West Grand Blog


For $10,000, a book disappears



“Not so long ago, Florence Ballard Chapman was an expectant young mother. She lived in a substantial house on Buena Vista and she thought she had enough money to last the rest of her life. Now, she says, she’s broke. Her old house, which she says was taken from her by foreclosure, is boarded up. She and her husband are separated. She receives payments as aid to dependent children. And she wants no more children than the three daughters she has now because she’s afraid she couldn’t provide for them.”

       This excerpt from a Detroit Free Press report in 1975 about Flo Ballard’s post-Motown life was the work of Peter Benjaminson, one of the newspaper’s senior journalists. Interviewing the ex-Supreme and learning of her darkest days, he told me recently, was “the first indication that there were at least two sides to the Motown story.” Ultimately, this led Benjaminson to write what became the first significant account of the company’s birth and evolution, its people and their progress: The Story Of Motown.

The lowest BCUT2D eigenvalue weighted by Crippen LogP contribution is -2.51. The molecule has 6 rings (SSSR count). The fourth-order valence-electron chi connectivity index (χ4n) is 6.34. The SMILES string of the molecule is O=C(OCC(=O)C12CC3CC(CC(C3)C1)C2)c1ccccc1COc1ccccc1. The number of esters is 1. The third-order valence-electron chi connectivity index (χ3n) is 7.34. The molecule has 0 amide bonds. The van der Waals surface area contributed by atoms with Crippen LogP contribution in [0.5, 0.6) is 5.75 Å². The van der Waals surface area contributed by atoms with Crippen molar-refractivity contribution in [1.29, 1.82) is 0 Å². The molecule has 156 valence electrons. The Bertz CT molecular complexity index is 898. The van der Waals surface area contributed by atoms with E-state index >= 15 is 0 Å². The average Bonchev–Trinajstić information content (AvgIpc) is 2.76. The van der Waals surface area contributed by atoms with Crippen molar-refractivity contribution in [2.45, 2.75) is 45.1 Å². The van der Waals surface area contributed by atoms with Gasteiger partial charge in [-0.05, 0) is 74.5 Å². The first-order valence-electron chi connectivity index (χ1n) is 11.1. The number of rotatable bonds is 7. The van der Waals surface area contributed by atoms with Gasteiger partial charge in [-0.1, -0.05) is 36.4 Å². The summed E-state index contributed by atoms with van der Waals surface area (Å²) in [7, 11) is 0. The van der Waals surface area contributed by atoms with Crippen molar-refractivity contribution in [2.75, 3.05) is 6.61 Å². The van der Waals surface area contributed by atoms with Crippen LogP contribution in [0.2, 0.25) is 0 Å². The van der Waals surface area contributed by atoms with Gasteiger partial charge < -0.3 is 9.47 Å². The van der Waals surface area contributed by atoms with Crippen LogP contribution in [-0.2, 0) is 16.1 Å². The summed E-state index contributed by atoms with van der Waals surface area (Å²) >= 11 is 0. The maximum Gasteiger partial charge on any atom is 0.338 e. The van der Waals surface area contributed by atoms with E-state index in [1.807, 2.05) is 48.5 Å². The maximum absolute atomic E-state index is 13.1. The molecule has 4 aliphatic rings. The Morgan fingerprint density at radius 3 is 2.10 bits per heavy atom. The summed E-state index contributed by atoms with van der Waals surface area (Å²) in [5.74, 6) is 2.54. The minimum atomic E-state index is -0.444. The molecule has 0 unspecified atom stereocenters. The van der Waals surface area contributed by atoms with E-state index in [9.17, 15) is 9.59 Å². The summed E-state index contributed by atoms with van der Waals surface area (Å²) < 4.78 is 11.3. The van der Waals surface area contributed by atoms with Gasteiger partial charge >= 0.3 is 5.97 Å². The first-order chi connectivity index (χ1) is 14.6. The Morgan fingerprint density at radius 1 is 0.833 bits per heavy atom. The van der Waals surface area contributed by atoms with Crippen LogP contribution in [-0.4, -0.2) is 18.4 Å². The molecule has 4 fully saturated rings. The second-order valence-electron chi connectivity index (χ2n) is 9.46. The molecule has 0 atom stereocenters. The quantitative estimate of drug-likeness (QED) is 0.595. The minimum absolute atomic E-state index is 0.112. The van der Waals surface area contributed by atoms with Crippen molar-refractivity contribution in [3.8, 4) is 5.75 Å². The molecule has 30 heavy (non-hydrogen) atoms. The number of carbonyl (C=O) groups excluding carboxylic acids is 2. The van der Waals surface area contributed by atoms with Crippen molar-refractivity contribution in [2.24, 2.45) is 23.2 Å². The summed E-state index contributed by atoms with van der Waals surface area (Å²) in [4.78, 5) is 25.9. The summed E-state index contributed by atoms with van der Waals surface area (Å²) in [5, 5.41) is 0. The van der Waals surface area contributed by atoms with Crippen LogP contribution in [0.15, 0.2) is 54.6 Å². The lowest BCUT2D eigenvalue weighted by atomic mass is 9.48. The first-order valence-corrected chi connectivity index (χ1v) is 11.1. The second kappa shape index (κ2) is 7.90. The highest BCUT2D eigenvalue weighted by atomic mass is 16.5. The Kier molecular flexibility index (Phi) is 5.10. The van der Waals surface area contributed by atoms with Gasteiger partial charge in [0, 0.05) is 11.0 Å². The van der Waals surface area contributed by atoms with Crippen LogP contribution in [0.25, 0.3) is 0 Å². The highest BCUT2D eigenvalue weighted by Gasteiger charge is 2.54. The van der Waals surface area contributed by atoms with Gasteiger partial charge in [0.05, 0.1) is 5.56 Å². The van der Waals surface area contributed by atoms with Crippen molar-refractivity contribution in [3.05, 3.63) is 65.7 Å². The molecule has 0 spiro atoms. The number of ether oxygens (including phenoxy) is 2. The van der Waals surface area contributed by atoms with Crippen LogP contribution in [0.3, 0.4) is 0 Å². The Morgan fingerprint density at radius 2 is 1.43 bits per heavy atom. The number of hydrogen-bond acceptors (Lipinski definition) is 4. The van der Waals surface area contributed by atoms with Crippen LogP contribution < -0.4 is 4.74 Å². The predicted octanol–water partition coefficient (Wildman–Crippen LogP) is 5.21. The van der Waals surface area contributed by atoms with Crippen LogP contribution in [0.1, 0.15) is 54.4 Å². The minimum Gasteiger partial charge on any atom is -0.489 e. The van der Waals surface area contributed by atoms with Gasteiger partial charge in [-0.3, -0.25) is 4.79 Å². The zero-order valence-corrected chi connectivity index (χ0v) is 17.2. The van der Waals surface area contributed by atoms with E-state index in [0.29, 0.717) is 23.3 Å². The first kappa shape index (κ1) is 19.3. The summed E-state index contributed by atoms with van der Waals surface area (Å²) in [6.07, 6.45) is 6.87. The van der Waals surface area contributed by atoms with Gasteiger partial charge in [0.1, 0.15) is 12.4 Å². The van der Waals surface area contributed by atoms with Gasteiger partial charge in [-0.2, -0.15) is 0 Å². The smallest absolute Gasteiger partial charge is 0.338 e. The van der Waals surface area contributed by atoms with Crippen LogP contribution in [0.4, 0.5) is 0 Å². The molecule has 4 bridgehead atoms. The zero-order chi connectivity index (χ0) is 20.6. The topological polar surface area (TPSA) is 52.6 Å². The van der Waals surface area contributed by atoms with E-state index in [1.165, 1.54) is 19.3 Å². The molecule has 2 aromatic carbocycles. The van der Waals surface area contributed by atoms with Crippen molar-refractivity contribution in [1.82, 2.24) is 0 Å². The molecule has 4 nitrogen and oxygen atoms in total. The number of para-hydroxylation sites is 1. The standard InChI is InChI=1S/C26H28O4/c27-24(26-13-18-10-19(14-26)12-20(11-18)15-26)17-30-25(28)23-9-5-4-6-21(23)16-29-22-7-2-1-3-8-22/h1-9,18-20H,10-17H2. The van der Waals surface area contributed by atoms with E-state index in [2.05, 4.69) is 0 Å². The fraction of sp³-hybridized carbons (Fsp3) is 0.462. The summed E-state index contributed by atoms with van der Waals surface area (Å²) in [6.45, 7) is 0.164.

Originally published in 1979, the work has just been reissued by Rare Bird Books, complete with a fresh foreword by Greil (Mystery Train) Marcus. Since his Detroit years, Benjaminson has written three other Motown-related books, about Ballard, Mary Wells and Rick James. The first of this trio even led to a bizarre incident with a fraudster who persuaded him that she wanted to make a movie based on the singer’s life. Benjaminson subsequently recounted that tale for Rolling Stone in 2014.